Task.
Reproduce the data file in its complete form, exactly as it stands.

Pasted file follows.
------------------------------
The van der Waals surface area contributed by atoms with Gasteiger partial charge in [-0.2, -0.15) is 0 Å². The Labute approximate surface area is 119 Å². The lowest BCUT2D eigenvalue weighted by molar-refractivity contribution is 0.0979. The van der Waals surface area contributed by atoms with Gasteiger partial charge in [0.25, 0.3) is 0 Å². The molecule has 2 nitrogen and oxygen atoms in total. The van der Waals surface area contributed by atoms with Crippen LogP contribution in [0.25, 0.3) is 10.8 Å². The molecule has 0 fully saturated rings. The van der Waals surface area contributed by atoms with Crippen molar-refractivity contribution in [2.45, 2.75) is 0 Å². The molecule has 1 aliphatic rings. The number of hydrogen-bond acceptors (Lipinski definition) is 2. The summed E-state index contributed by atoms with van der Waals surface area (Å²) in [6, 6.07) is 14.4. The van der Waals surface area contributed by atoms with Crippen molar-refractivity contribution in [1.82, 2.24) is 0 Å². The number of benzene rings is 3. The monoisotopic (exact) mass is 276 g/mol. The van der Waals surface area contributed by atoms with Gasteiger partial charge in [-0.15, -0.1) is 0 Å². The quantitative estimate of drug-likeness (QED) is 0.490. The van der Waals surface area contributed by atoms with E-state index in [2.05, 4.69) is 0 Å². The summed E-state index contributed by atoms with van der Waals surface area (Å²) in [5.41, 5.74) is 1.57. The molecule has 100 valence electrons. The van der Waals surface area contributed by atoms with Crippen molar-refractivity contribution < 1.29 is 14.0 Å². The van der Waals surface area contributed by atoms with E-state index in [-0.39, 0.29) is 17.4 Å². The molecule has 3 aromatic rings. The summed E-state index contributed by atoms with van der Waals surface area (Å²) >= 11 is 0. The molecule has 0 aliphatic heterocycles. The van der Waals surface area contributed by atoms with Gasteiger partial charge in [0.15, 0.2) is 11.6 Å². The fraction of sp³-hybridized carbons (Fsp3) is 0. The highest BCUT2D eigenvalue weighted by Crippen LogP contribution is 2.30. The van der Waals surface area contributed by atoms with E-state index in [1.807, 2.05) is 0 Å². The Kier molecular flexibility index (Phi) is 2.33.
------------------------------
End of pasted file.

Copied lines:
The van der Waals surface area contributed by atoms with Gasteiger partial charge in [-0.2, -0.15) is 0 Å². The Labute approximate surface area is 119 Å². The lowest BCUT2D eigenvalue weighted by molar-refractivity contribution is 0.0979. The van der Waals surface area contributed by atoms with Gasteiger partial charge in [0.25, 0.3) is 0 Å². The molecule has 2 nitrogen and oxygen atoms in total. The van der Waals surface area contributed by atoms with Crippen LogP contribution in [0.25, 0.3) is 10.8 Å². The molecule has 0 fully saturated rings. The van der Waals surface area contributed by atoms with Crippen molar-refractivity contribution in [2.45, 2.75) is 0 Å². The molecule has 1 aliphatic rings. The number of hydrogen-bond acceptors (Lipinski definition) is 2. The summed E-state index contributed by atoms with van der Waals surface area (Å²) in [6, 6.07) is 14.4. The van der Waals surface area contributed by atoms with Crippen molar-refractivity contribution in [1.82, 2.24) is 0 Å². The number of benzene rings is 3. The monoisotopic (exact) mass is 276 g/mol. The van der Waals surface area contributed by atoms with Gasteiger partial charge in [-0.15, -0.1) is 0 Å². The quantitative estimate of drug-likeness (QED) is 0.490. The van der Waals surface area contributed by atoms with E-state index in [2.05, 4.69) is 0 Å². The summed E-state index contributed by atoms with van der Waals surface area (Å²) in [5.41, 5.74) is 1.57. The molecule has 100 valence electrons. The van der Waals surface area contributed by atoms with Crippen molar-refractivity contribution < 1.29 is 14.0 Å². The van der Waals surface area contributed by atoms with E-state index in [-0.39, 0.29) is 17.4 Å². The molecule has 3 aromatic rings. The summed E-state index contributed by atoms with van der Waals surface area (Å²) >= 11 is 0. The molecule has 0 aliphatic heterocycles. The van der Waals surface area contributed by atoms with Gasteiger partial charge in [0.15, 0.2) is 11.6 Å². The fraction of sp³-hybridized carbons (Fsp3) is 0. The highest BCUT2D eigenvalue weighted by Crippen LogP contribution is 2.30. The van der Waals surface area contributed by atoms with E-state index in [1.807, 2.05) is 0 Å². The Kier molecular flexibility index (Phi) is 2.33.